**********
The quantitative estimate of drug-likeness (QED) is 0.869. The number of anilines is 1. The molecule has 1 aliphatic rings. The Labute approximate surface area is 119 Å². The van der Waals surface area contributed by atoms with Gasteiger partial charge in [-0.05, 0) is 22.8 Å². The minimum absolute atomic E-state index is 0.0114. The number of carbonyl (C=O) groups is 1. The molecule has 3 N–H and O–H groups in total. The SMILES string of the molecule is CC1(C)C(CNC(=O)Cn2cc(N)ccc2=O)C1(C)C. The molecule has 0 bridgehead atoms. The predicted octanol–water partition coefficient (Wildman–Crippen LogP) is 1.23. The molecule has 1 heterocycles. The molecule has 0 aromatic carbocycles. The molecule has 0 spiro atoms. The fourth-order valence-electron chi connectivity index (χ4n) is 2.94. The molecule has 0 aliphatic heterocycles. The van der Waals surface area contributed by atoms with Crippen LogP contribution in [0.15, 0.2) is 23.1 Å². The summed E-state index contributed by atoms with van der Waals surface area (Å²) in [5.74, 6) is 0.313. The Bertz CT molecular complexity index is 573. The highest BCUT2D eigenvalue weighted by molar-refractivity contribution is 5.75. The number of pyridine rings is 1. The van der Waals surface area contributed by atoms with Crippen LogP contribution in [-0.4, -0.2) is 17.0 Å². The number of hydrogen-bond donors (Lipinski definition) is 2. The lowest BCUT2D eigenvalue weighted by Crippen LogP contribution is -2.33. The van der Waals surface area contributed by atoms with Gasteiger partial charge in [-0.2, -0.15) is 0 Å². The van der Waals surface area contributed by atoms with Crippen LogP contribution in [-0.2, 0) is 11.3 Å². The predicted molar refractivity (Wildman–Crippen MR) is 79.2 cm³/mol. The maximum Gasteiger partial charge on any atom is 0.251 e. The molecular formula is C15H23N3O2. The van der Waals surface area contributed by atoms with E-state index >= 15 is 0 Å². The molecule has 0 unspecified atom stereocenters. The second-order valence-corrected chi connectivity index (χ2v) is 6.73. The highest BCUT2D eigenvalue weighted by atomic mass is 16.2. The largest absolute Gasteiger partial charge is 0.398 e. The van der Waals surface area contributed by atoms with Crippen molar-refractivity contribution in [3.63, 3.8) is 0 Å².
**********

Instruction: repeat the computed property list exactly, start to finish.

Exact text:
The quantitative estimate of drug-likeness (QED) is 0.869. The number of anilines is 1. The molecule has 1 aliphatic rings. The Labute approximate surface area is 119 Å². The van der Waals surface area contributed by atoms with Gasteiger partial charge in [-0.05, 0) is 22.8 Å². The minimum absolute atomic E-state index is 0.0114. The number of carbonyl (C=O) groups is 1. The molecule has 3 N–H and O–H groups in total. The SMILES string of the molecule is CC1(C)C(CNC(=O)Cn2cc(N)ccc2=O)C1(C)C. The molecule has 0 bridgehead atoms. The predicted octanol–water partition coefficient (Wildman–Crippen LogP) is 1.23. The molecule has 1 heterocycles. The molecule has 0 aromatic carbocycles. The molecule has 0 spiro atoms. The fourth-order valence-electron chi connectivity index (χ4n) is 2.94. The molecule has 0 aliphatic heterocycles. The van der Waals surface area contributed by atoms with Crippen LogP contribution in [0.15, 0.2) is 23.1 Å². The summed E-state index contributed by atoms with van der Waals surface area (Å²) in [5.74, 6) is 0.313. The Bertz CT molecular complexity index is 573. The highest BCUT2D eigenvalue weighted by molar-refractivity contribution is 5.75. The number of pyridine rings is 1. The van der Waals surface area contributed by atoms with Crippen LogP contribution in [-0.4, -0.2) is 17.0 Å². The number of hydrogen-bond donors (Lipinski definition) is 2. The lowest BCUT2D eigenvalue weighted by Crippen LogP contribution is -2.33. The van der Waals surface area contributed by atoms with Gasteiger partial charge in [-0.2, -0.15) is 0 Å². The van der Waals surface area contributed by atoms with Crippen LogP contribution in [-0.2, 0) is 11.3 Å². The predicted molar refractivity (Wildman–Crippen MR) is 79.2 cm³/mol. The maximum Gasteiger partial charge on any atom is 0.251 e. The molecular formula is C15H23N3O2. The van der Waals surface area contributed by atoms with E-state index >= 15 is 0 Å². The molecule has 0 unspecified atom stereocenters. The second-order valence-corrected chi connectivity index (χ2v) is 6.73. The highest BCUT2D eigenvalue weighted by atomic mass is 16.2. The largest absolute Gasteiger partial charge is 0.398 e. The van der Waals surface area contributed by atoms with Crippen molar-refractivity contribution in [3.63, 3.8) is 0 Å².